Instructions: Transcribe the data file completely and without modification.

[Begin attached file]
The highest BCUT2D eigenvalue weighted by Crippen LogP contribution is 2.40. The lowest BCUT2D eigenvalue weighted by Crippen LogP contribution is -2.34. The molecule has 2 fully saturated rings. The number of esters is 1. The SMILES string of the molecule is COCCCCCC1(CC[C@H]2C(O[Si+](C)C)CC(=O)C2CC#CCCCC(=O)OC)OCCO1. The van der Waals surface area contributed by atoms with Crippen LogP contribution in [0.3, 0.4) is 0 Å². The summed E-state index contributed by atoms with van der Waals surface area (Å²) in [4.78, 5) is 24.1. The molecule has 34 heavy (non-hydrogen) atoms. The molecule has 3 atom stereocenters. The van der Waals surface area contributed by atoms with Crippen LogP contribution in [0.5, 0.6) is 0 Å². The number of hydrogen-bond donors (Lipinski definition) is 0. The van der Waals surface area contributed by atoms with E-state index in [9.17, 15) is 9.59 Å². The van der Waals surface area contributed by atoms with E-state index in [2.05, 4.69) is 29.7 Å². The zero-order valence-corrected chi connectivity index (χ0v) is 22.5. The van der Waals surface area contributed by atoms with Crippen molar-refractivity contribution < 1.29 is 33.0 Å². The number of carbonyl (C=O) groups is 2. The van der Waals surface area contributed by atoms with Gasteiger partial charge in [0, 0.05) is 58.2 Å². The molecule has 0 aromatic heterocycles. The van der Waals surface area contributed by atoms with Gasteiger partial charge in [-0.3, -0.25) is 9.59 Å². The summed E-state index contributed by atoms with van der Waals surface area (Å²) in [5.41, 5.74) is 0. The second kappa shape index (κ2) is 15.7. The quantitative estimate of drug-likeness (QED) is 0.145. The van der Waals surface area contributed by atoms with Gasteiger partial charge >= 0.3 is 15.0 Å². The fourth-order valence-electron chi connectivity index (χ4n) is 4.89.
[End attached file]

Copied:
The highest BCUT2D eigenvalue weighted by Crippen LogP contribution is 2.40. The lowest BCUT2D eigenvalue weighted by Crippen LogP contribution is -2.34. The molecule has 2 fully saturated rings. The number of esters is 1. The SMILES string of the molecule is COCCCCCC1(CC[C@H]2C(O[Si+](C)C)CC(=O)C2CC#CCCCC(=O)OC)OCCO1. The van der Waals surface area contributed by atoms with Crippen LogP contribution in [0.3, 0.4) is 0 Å². The summed E-state index contributed by atoms with van der Waals surface area (Å²) in [4.78, 5) is 24.1. The molecule has 34 heavy (non-hydrogen) atoms. The molecule has 3 atom stereocenters. The van der Waals surface area contributed by atoms with Crippen LogP contribution in [0.5, 0.6) is 0 Å². The number of hydrogen-bond donors (Lipinski definition) is 0. The van der Waals surface area contributed by atoms with E-state index in [9.17, 15) is 9.59 Å². The van der Waals surface area contributed by atoms with E-state index in [2.05, 4.69) is 29.7 Å². The zero-order valence-corrected chi connectivity index (χ0v) is 22.5. The van der Waals surface area contributed by atoms with Crippen molar-refractivity contribution < 1.29 is 33.0 Å². The number of carbonyl (C=O) groups is 2. The van der Waals surface area contributed by atoms with Gasteiger partial charge in [0, 0.05) is 58.2 Å². The molecule has 0 aromatic heterocycles. The van der Waals surface area contributed by atoms with Gasteiger partial charge in [-0.3, -0.25) is 9.59 Å². The summed E-state index contributed by atoms with van der Waals surface area (Å²) in [5.41, 5.74) is 0. The second kappa shape index (κ2) is 15.7. The quantitative estimate of drug-likeness (QED) is 0.145. The van der Waals surface area contributed by atoms with Gasteiger partial charge >= 0.3 is 15.0 Å². The fourth-order valence-electron chi connectivity index (χ4n) is 4.89.